That article is not accurate, but some of what it says is close enough to the truth.  One of the reasons the OPV is used in the developing world is that the vaccine polio strain does spread to the unvaccinated, in a subclinical (or essentially unnoticable) infection.  Apparently, that was not as effective in India as previously thought.  And any time you use a live virus as vaccine, you stand the chance of reversion, or in polio's case, the ability to cause paralytic disease.  OPV works, I can cite you case after case to that regard.  On an individual level, it does not work nearly as well as IPV, and stands a small chance of actually causing paralysis.  Your Yash Paul, who is not exactly an unbiased source, is actually a proponent of IPV for India, given the problems with the OPV.  But. the. money. is. not. there.  Hence my exhortation to BeckyBird to spend her money on IPV if vaccine-induced paralysis is a concern of hers.  But clean water is a more pressing need as far as money goes.

 

In summary:

1. There is no money for IPV treatment of Africa/India, the last reservoirs of polio.

2. IPV is more effective than OPV.

3. OPV works.

4. OPV has problems.

5. I could give a crap if you vaccinate your children.  Don't bring first world issues into real third-world problems unless you are sure of yourself.  Citing Yash Paul with no background indicates that you Googled "polio in developing countries" and posted whatever fit your preconceptions.  He's a member of the IAP, and very smart, but he's an idealogue.


Wow, chill, mama. I was asking a question. I had read a couple of articles about the OPV/IPV and developing nations, I never said I was an expert. Hence, questions. You know, if there's a moratorium on gaining access to information and clarification, then I guess we'd better shut this forum down.

 

Hey, but thanks for showing me what that helpful community attitude is all about. Cool. thumb.gif

 

 

 

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#42 of 45 Old 08-04-2011, 09:11 PM
 
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Over 5% of the children in the Congo have HIV, according to web. One with Aids is quite likely to die from measles or whatever infection comes along first. Vaccination might help protect them a little where their immune systems cannot, though those with Aids mount weak immune responses to vaccines as well, rendering them far less effective, and vaccination doesn't guarantee that the next kind of bug won't get them -- it's more a matter of what hits them first than of the deadliness of measles. In terms of a healthy nation and measles, France found one death per 2 million population and one permanent disability per 2 million population from measles during a period of years when measles vaccination was quite minimal there (that's per population per year, in absence of vaccination, not per case of measles).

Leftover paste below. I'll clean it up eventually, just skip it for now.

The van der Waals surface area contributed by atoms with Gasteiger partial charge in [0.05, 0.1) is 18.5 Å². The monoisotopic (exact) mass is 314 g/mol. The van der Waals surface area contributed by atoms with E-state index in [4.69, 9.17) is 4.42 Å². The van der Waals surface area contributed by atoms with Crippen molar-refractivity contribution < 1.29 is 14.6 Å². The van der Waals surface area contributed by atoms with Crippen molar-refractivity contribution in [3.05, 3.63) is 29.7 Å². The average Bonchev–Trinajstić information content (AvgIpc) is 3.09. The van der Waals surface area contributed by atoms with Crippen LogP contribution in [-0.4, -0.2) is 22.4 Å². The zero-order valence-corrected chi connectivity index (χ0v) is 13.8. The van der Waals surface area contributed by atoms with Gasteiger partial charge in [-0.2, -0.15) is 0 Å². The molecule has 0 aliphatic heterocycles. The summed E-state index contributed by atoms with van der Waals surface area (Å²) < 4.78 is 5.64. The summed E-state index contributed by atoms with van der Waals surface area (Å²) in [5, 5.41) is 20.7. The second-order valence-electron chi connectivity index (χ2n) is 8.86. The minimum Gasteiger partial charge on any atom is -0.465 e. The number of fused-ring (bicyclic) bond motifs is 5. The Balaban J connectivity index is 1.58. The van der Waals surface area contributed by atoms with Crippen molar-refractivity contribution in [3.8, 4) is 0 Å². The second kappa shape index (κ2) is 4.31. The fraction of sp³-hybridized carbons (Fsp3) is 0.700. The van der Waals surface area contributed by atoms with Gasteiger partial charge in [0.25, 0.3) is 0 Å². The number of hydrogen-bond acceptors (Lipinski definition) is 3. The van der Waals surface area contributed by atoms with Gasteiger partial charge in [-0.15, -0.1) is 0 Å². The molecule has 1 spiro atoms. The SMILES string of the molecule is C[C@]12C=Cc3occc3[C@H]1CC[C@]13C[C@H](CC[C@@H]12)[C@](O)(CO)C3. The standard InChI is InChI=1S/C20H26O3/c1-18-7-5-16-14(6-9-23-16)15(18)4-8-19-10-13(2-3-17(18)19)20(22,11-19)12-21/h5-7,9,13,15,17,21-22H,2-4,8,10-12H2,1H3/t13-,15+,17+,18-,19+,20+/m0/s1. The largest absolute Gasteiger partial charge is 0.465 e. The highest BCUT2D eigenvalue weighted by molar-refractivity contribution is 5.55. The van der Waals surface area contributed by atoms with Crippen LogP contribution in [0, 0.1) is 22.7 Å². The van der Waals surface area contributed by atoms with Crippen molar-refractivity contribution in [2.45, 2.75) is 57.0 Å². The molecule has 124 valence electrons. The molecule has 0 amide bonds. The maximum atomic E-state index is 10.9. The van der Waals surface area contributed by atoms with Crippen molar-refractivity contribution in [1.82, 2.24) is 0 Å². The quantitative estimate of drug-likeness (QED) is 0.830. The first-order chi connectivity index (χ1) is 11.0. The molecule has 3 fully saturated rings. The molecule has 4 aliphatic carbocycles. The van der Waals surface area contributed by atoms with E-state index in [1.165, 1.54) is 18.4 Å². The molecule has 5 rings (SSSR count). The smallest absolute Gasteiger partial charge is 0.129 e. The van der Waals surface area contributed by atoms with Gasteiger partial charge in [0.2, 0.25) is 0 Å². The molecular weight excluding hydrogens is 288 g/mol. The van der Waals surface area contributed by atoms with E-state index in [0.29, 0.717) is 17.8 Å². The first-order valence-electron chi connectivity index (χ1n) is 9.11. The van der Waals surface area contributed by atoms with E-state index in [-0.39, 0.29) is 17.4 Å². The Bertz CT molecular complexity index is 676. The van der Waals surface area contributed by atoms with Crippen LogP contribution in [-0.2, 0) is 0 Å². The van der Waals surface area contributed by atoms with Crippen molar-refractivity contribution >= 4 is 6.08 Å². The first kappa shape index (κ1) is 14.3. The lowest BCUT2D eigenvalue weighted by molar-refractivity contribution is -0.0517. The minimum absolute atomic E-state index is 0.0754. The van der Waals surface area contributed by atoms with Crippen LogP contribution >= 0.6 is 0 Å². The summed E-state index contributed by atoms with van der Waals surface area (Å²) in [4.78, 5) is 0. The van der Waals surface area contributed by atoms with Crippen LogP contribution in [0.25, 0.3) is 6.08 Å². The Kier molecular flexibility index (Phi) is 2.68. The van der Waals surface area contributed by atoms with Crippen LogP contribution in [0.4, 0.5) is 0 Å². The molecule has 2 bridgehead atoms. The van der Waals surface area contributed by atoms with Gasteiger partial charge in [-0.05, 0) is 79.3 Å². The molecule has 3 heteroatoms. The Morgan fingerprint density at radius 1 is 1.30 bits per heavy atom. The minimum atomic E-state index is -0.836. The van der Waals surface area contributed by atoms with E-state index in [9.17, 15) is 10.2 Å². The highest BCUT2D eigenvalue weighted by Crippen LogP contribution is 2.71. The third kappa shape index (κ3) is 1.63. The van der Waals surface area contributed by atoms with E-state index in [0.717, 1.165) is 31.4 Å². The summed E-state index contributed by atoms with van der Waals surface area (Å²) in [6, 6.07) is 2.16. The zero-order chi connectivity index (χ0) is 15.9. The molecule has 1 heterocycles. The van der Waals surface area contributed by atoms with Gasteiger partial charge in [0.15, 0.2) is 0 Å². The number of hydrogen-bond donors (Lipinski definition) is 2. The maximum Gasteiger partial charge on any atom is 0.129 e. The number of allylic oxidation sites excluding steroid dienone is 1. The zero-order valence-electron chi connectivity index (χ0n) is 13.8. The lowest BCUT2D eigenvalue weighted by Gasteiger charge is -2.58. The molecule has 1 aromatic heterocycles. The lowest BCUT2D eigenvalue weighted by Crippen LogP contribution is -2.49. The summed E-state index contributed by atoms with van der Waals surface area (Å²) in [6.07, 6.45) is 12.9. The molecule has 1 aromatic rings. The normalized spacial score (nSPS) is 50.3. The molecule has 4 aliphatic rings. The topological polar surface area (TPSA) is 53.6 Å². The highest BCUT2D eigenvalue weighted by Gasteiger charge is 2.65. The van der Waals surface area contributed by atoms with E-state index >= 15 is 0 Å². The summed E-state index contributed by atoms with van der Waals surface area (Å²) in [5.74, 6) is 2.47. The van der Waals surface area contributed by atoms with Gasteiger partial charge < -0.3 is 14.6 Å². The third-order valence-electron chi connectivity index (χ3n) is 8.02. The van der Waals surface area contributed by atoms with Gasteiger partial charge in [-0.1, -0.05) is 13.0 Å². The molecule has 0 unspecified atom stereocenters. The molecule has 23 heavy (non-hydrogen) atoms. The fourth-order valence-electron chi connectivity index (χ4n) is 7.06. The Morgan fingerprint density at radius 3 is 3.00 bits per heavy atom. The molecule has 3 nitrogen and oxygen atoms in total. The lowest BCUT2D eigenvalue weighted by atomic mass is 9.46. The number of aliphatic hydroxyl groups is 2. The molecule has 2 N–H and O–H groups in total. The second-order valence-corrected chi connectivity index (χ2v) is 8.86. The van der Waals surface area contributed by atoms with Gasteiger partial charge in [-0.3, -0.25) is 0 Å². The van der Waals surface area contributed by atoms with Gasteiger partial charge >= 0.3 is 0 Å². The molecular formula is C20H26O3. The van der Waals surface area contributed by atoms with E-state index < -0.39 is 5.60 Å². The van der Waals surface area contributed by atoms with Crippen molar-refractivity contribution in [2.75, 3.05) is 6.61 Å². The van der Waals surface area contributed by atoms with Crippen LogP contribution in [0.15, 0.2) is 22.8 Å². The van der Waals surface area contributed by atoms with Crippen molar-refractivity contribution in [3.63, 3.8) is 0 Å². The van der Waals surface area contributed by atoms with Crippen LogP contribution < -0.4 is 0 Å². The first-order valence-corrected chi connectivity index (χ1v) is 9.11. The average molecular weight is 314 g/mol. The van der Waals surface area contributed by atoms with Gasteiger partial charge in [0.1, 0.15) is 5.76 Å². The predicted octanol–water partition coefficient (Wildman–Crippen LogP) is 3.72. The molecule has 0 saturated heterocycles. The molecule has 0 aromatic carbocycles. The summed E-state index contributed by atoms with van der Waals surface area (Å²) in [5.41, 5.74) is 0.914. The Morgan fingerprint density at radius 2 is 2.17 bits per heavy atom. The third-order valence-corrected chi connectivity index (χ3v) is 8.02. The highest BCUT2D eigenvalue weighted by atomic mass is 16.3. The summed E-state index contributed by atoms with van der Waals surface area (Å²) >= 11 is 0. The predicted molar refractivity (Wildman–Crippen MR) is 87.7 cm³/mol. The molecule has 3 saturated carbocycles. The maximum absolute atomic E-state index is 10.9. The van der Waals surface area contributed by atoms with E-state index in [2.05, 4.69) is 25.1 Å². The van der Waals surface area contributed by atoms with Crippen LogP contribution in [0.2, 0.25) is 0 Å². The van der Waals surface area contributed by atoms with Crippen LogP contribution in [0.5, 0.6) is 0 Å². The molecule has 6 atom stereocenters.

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#43 of 45 Old 08-07-2011, 07:40 AM
 
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Originally Posted by zylph View Post

 

 

 

I like how you're laughing at an article that talks about 1000 dead children.  I know that wasn't your intent, but seriously.  These are real people and not a battle in some vaccination war.



No.  I'm laughing at a completely unrelated article that I linked.  Please read my post correctly. 


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#44 of 45 Old 08-07-2011, 07:51 AM
 
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It's been happening in Pakistan, as well, and that's super bad PR for the overseas medical missionaries trying to convince people to accept OPV.

 

http://www.guardian.co.uk/world/2007/feb/15/pakistan.topstories3

http://www.dawn.com/2010/12/22/incidence-of-polio-among-vaccinated-children-alarms-govt.html

http://dailytimespakistan.com/polio-virus-cripples-10-children-in-sindh-in-four-months/

 

The push to force the OPV on people is getting downright creepy in Nigeria: http://www.npr.org/templates/story/story.php?storyId=138818232

 

Quote:

 

Authorities last week said noncompliant parents would be prosecuted.

 

I'm not sure if it's this coercive in the Congo, but I'd be highly suspect of a medical intervention if my government were trying to force it on me under threat of prosecution. 

Quote:
Originally Posted by japonica View Post




I've read a few contradictory articles about the OPV now. What's going on in India? Does this vaccine only work in Africa but not India? Not just stirring the pot, but blanket statements need to be qualified.

 

http://medind.nic.in/ibv/t08/i5/ibvt08i5p381.pdf

 



 

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#45 of 45 Old 08-08-2011, 06:23 PM
 
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babygirlie View Post. Raelize and Lovebeingamama -

You are all right. Historically speaking - missionaries have used terrible practices to convert people to their faith traditions. I know a little about this as my degree is in history with a strong emphasis in religion history. However, lovebeingamama is right that there are truly kind missionaries who treat their intended audience with love, respect and a spirit of service. I happen to know several of them.